The article title provides a succinct description of the content of the article. Each word is carefully chosen to convey the most information in the smallest package possible, with the goal of attaining maximum "findability" in journal literature databases and internet search engines. By carefully reading the full title of an article, you can tease out valuable clues as to its content.
⇒ For example, you can get a good idea of the content of the Villamil-Gomez, et al., article entitled "Zika, Dengue, and Chikungunya Co-infection in a Pregnant Woman from Columbia" before you've read a single word of the text. The title tells you what diseases are under study (zika, dengue, and chikungunya), and suggests the article is probably a case report of one patient in Columbia.
⇒ Likewise, the title of the Granath article entitled "Recurrent Acute Otitis Media: What Are the Options for Treatment and Prevention?" suggests that it is a review article that will provide a summary of the current treatment options for recurrent acute otitis media.
⇒ Finally, it is clear from the Warren, et al., article entitled "Long-term Outcome of Patients with Liver Cirrhosis Admitted to a General Intensive Care Unit" that it is an epidemiological study, quite likely a prospective cohort study. The article is apt to be fairly lengthy, with abundant charts and statistics, and may prove to be of great interest to hospital administrators.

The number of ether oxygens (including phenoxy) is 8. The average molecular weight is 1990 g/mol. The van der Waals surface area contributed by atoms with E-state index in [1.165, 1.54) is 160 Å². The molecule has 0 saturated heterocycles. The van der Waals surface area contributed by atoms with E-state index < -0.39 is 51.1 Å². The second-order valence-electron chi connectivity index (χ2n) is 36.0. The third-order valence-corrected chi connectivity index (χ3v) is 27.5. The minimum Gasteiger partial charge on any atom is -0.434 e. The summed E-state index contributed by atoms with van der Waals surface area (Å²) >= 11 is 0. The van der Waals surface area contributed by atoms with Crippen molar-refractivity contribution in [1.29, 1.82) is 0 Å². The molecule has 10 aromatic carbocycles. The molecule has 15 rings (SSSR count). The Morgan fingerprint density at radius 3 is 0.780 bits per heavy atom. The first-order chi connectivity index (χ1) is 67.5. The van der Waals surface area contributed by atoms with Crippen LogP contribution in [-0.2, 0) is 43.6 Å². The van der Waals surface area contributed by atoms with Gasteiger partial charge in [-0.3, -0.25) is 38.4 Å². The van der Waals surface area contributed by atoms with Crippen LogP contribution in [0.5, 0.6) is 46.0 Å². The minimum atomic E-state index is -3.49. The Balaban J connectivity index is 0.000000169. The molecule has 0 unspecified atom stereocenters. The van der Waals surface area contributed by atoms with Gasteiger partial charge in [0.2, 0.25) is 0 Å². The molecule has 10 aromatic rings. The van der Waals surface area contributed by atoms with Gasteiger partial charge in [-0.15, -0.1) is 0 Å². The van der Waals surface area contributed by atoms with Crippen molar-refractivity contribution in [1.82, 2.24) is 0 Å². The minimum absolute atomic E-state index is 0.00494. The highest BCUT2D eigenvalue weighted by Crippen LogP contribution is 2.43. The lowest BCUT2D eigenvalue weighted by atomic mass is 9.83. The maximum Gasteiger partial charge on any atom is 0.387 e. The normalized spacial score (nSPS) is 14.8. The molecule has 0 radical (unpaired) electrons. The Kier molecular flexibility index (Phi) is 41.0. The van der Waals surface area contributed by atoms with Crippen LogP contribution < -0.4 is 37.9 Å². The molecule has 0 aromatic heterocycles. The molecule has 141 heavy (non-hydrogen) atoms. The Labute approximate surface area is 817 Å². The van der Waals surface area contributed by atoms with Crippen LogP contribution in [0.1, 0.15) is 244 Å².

The abstract provides a concise description of the objective of the study, the methods used, the primary findings, and the chief conclusions. The purpose of the abstract is to summarize the article in sufficient detail so that the reader can decide whether to read the entire article. The article itself must be read to determine the soundness of the methodology and the validity of the conclusions.
The abstract precedes the body of the paper. Because of length restrictions, each word of the abstract is chosen with utmost care. The abstract is often provided, wholly or in part, with the citation in online databases such as MEDLINE and CINAHL. Not all articles have abstracts, including news items, editorials, letters-to-the-editor, and many review articles.
Many journals require "structured abstracts", which are written in a standardized format, often patterned after the IMRAD format. This further aids the reader in rapidly finding the critical elements.
⇒The sample article by Villamil-Gomez, et al., provides an example of a very brief abstract, consisting of only three sentences, written in paragraph form.
⇒ In contrast, the sample article by Warren, et al., provides an excellent example of a structured abstract.
Some journals ask the authors to provide keywords to describe their article. These are generally listed directly after the abstract at the beginning of the article. The keywords may be drawn from the MEDLINE or CINAHL subject heading lists (thesauri), or they may be commonly used terms chosen by the author.